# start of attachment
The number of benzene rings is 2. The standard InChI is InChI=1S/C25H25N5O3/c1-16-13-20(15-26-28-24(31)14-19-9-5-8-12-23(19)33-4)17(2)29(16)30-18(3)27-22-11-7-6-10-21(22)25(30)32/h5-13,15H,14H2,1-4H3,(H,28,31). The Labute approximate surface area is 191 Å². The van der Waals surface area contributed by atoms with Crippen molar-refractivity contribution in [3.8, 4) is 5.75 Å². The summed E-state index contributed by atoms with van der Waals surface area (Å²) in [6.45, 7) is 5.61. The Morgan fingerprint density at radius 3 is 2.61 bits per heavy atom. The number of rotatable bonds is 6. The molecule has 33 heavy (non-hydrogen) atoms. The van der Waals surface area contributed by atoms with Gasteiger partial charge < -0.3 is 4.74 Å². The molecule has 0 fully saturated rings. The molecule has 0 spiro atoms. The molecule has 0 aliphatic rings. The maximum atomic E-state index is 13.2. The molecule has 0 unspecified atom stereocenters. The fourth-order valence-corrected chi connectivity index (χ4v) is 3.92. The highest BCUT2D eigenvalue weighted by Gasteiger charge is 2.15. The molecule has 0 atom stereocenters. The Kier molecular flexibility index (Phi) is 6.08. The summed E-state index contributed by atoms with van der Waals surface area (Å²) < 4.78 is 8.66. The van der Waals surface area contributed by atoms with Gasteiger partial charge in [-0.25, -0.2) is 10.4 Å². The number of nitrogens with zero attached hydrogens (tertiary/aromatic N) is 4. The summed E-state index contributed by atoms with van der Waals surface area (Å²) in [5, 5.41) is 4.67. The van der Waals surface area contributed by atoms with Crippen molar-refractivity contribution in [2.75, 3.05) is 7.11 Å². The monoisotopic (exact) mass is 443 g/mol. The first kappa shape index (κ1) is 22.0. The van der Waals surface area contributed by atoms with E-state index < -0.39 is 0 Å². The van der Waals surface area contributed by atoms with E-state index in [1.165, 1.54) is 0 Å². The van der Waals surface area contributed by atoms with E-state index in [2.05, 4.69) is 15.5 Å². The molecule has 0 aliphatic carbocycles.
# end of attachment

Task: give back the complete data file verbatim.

The number of benzene rings is 2. The standard InChI is InChI=1S/C25H25N5O3/c1-16-13-20(15-26-28-24(31)14-19-9-5-8-12-23(19)33-4)17(2)29(16)30-18(3)27-22-11-7-6-10-21(22)25(30)32/h5-13,15H,14H2,1-4H3,(H,28,31). The Labute approximate surface area is 191 Å². The van der Waals surface area contributed by atoms with Crippen molar-refractivity contribution in [3.8, 4) is 5.75 Å². The summed E-state index contributed by atoms with van der Waals surface area (Å²) in [6.45, 7) is 5.61. The Morgan fingerprint density at radius 3 is 2.61 bits per heavy atom. The number of rotatable bonds is 6. The molecule has 33 heavy (non-hydrogen) atoms. The van der Waals surface area contributed by atoms with Gasteiger partial charge < -0.3 is 4.74 Å². The molecule has 0 fully saturated rings. The molecule has 0 spiro atoms. The molecule has 0 aliphatic rings. The maximum atomic E-state index is 13.2. The molecule has 0 unspecified atom stereocenters. The fourth-order valence-corrected chi connectivity index (χ4v) is 3.92. The highest BCUT2D eigenvalue weighted by Gasteiger charge is 2.15. The molecule has 0 atom stereocenters. The Kier molecular flexibility index (Phi) is 6.08. The summed E-state index contributed by atoms with van der Waals surface area (Å²) < 4.78 is 8.66. The van der Waals surface area contributed by atoms with Gasteiger partial charge in [-0.25, -0.2) is 10.4 Å². The number of nitrogens with zero attached hydrogens (tertiary/aromatic N) is 4. The summed E-state index contributed by atoms with van der Waals surface area (Å²) in [5, 5.41) is 4.67. The van der Waals surface area contributed by atoms with Crippen molar-refractivity contribution in [2.75, 3.05) is 7.11 Å². The monoisotopic (exact) mass is 443 g/mol. The first kappa shape index (κ1) is 22.0. The van der Waals surface area contributed by atoms with E-state index < -0.39 is 0 Å². The van der Waals surface area contributed by atoms with E-state index in [1.165, 1.54) is 0 Å². The van der Waals surface area contributed by atoms with E-state index in [2.05, 4.69) is 15.5 Å². The molecule has 0 aliphatic carbocycles.